It usually takes 1-2 days for share price to normalize.


      • Keith April 26, 2020 9:44 am

        Thanks Alan. what is the percentage of stocks in our premium report had gap up or gap down in the past? that is the scary part of the earning report, right?

        • Alan Ellman April 26, 2020 4:54 pm


          Over the past several years, more earnings surprises are positive than negative. In my humble opinion, they still should be avoided. At the very least, if we want to retain the stock in our portfolio, do not write the call until the report passes.


  3. Mihaela April 25, 2020 3:59 am

    Hi Alan;

    I have the following question:

    On 4/20 I bought 100 shares of VIPS at 17.84/ share and sold 19 call at 0.75.

    Today VIPS is $16.02/share and if I want to buy back my call, the bid is 0.15 and ask is 0.35.

    0.15 is 20% out of 0.75.

    Question: How we apply the 20% rule to the bid or to the ask price of the call- since I have to buy it back at the ask price.

    Thanks much !


    • Alan Ellman April 26, 2020 7:43 am


      The 20%/10% (I prefer to call them) “guidelines” apply to the “ask” price. The best way to approach this is to immediately enter a buy-to-close (BTC) limit order of $0.15 (in this case) after entering the covered call trade. If we notice the ask price is close the threshold, but not quite there, it’s okay to close… it’s a guideline.


      • Mihaela April 26, 2020 8:20 am

        Thanks, Alan. I tried doing that , called Fidelity broker , I spoke with 2 , but no one was able to tell me how to do it on their software. I was a little disapointed in their customer service.

        I just got your 4th book yesterday, “Selling Cash secured puts”. Thank you for all the info you shared with us! It’s outstanding.

        Being a rookie, I will start building my portfolio selling puts for the stocks I want to acquire. Then go into calls.

        There are so many strategies out there (Butterfly spread, Condor Spread etc etc) are people really using all those ?

        Thanks .


        • Alan Ellman April 26, 2020 5:03 pm


          Let me add this to John’s interesting comment:

          Fidelity definitely has a buy-to-close choice on its brokerage forms. All brokerages allow for our options sales to be closed. It’s usually something like this:

          Go to “Trades”

          Go to “Options”

          Go to BTC or buy-to-close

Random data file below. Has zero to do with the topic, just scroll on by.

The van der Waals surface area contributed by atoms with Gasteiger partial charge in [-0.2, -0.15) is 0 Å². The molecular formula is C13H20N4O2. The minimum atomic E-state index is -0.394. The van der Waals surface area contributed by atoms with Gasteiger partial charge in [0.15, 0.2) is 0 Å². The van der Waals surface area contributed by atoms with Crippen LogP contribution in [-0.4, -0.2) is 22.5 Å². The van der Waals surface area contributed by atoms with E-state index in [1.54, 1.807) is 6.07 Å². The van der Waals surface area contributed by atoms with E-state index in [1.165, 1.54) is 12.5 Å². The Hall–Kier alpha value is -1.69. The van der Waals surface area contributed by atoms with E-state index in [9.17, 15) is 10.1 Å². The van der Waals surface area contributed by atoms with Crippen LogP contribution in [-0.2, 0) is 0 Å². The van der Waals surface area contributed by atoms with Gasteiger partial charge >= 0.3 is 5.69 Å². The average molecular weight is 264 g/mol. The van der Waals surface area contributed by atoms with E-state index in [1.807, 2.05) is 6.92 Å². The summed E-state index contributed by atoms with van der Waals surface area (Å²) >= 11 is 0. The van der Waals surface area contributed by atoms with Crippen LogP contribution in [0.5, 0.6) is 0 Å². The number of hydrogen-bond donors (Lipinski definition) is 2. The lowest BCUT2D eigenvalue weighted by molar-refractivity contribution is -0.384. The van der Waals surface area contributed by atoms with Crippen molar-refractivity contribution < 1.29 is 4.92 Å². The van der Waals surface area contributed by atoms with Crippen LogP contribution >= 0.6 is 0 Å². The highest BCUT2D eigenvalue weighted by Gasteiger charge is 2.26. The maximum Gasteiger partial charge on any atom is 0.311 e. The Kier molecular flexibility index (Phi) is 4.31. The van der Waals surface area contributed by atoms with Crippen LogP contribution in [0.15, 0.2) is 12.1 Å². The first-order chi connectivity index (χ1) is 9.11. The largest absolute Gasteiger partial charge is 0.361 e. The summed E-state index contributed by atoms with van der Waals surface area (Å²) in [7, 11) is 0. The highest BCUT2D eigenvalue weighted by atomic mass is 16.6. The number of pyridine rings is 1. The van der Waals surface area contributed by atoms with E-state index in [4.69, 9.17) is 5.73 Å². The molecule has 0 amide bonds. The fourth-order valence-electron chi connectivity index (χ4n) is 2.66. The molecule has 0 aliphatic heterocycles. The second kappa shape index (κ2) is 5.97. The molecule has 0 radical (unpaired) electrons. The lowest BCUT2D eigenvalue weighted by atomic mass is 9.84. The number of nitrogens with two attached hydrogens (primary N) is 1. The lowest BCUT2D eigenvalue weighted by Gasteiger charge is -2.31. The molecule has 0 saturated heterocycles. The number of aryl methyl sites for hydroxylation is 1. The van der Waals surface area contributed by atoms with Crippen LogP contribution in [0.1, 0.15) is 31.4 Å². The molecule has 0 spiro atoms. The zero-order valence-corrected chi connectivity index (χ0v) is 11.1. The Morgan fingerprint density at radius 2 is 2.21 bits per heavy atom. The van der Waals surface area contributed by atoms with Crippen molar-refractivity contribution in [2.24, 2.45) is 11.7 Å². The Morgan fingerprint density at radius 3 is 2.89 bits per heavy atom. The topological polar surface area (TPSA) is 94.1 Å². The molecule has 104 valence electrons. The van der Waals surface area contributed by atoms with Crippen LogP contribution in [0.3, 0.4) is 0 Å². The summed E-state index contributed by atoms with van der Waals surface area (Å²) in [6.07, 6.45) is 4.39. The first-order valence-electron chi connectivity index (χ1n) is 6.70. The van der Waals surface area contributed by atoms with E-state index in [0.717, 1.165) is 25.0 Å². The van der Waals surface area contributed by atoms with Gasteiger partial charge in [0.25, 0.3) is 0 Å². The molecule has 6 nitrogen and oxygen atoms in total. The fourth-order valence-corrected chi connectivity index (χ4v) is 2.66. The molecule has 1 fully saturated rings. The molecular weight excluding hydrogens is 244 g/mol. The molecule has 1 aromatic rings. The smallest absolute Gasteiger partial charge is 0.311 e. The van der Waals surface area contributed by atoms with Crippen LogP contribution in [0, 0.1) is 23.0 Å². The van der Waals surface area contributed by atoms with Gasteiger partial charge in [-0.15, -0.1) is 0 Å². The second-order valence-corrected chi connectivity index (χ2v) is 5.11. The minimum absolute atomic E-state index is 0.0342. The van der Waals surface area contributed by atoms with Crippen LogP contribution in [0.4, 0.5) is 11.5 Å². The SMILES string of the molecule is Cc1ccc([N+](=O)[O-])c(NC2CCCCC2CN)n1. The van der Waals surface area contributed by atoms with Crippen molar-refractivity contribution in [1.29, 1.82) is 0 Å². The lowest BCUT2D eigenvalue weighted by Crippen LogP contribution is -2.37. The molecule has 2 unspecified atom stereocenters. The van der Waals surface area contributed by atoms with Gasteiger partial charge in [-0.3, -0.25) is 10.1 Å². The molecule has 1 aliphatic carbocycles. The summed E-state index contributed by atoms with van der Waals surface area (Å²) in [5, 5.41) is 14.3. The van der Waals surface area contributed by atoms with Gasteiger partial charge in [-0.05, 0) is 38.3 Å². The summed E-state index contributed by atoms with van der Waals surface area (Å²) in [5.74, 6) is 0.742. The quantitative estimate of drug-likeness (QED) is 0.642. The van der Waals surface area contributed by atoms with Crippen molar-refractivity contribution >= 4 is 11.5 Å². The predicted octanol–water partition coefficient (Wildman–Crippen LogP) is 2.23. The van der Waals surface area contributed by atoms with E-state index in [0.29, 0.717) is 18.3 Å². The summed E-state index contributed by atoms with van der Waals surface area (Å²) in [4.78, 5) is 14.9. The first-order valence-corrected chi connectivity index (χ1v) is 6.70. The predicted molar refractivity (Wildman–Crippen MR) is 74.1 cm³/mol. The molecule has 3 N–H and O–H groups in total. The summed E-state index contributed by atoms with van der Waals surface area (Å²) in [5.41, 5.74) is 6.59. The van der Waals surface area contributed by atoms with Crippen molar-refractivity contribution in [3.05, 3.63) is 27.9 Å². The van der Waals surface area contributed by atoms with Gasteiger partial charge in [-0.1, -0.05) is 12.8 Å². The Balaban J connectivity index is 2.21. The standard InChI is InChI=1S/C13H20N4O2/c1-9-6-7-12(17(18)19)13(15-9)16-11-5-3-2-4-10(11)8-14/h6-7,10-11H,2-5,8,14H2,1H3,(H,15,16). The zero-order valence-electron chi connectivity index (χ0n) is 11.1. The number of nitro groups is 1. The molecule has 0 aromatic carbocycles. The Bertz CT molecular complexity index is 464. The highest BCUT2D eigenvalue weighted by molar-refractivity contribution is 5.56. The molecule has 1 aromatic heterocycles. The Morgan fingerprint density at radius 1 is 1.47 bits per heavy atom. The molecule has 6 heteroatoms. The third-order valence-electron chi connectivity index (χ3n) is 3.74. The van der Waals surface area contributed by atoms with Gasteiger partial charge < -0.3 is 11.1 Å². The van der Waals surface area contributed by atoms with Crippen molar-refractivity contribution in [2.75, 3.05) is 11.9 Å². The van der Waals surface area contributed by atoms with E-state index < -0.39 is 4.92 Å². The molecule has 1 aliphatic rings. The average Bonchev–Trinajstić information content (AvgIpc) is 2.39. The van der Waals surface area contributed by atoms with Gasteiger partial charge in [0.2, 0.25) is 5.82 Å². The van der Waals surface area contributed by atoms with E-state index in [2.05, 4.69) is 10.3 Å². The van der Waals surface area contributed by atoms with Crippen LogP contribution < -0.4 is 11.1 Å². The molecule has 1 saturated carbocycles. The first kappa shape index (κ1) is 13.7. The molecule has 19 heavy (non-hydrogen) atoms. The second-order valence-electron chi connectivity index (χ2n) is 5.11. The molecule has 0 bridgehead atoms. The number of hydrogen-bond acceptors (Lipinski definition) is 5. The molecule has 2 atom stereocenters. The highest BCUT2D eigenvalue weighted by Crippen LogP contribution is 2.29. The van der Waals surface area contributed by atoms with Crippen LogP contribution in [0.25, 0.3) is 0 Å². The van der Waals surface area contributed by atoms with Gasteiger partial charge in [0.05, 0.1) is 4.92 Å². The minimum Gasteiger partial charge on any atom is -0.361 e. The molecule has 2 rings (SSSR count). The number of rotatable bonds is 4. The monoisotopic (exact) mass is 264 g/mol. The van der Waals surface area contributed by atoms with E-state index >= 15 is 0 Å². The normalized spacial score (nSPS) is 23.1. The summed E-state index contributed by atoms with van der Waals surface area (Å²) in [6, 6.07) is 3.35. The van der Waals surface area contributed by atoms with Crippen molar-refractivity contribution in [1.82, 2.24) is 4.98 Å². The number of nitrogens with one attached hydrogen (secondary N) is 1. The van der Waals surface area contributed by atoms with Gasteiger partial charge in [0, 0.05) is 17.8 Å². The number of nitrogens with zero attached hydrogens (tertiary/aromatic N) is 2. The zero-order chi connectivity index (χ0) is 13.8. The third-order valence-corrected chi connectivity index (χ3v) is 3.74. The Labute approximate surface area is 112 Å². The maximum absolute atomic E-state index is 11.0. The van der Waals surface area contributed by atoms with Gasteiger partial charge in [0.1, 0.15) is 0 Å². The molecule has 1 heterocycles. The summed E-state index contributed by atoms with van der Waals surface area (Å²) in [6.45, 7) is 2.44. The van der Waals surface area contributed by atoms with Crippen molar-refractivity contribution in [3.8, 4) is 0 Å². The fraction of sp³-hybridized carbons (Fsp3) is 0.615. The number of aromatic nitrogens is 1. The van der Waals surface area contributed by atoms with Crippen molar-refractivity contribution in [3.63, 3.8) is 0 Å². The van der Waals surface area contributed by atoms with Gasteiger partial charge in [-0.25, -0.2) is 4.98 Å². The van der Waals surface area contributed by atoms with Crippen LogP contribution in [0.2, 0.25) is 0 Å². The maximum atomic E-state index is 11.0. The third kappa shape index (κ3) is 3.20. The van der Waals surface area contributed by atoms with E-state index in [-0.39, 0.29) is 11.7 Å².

Then enter the stock ticker (may be a dropdown), # of contracts and limit order along with GTC (good-until-cancelled)

          Do not check the “AON” or “All or None” box.

          If you need assistance from a rep, tell them you want to speak to an options specialist.

          Yes, there are traders who use more complicated option strategies. All can be successful if the 3 required skills are mastered. You are starting in the right place and, like me, may never change. There is no one strategy right for every investor.


    • JohnG April 26, 2020 11:25 am

      Mihaela, just another person here. What I do is when I enter to close a position I put in that I want to pay the bid price. A lot of times it will be taken. You may need to let it sit for a while to see. If I’m impatient for any number of reasons I adjust it up a penny or two to see if that is taken.

  4. Barry B April 25, 2020 9:16 pm

    Premium Members,

    This week’s Weekly Stock Screen And Watch List has been uploaded to The Blue Collar Investor premium member site and is available for download in the “Reports” section. Look for the report dated 04/24/20.

    Also, be sure to check out the latest BCI Training Videos and “Ask Alan” segments. You can view them at The Blue Collar YouTube Channel. For your convenience, the link to the BCI YouTube Channel is:

    Since we are in Earnings Season, be sure to read Alan’s article, “Constructing Your Covered Call Portfolio During Earnings Season”. You can access it at:


    Barry and The Blue Collar Investor Team

  5. Chris April 26, 2020 4:45 pm

    Dr. Ellman.

    Your books appear not to inclulde weekly options as covered calls. I’d love to get your thoughts and strategies using Covered calls on weeklys.

    Also you speak about dividend yield not being as important in selling options. I agree to an extent,but how about the importance of a weekly search for maximum option return. Do you dislike weeklys?

    Regard and thanks

  6. Nathan April 27, 2020 7:26 am

    HI Alan,

    I am trying to make myself a “when to sell the equity” flow chart to simplify how I look at a gap down situation. This is all the information you have provided. I am just trying to logically organize it for myself into a personal system. Admittedly, I am a risk adverse person. I realize that I am a beginner so there are many things I don’t fully grasp.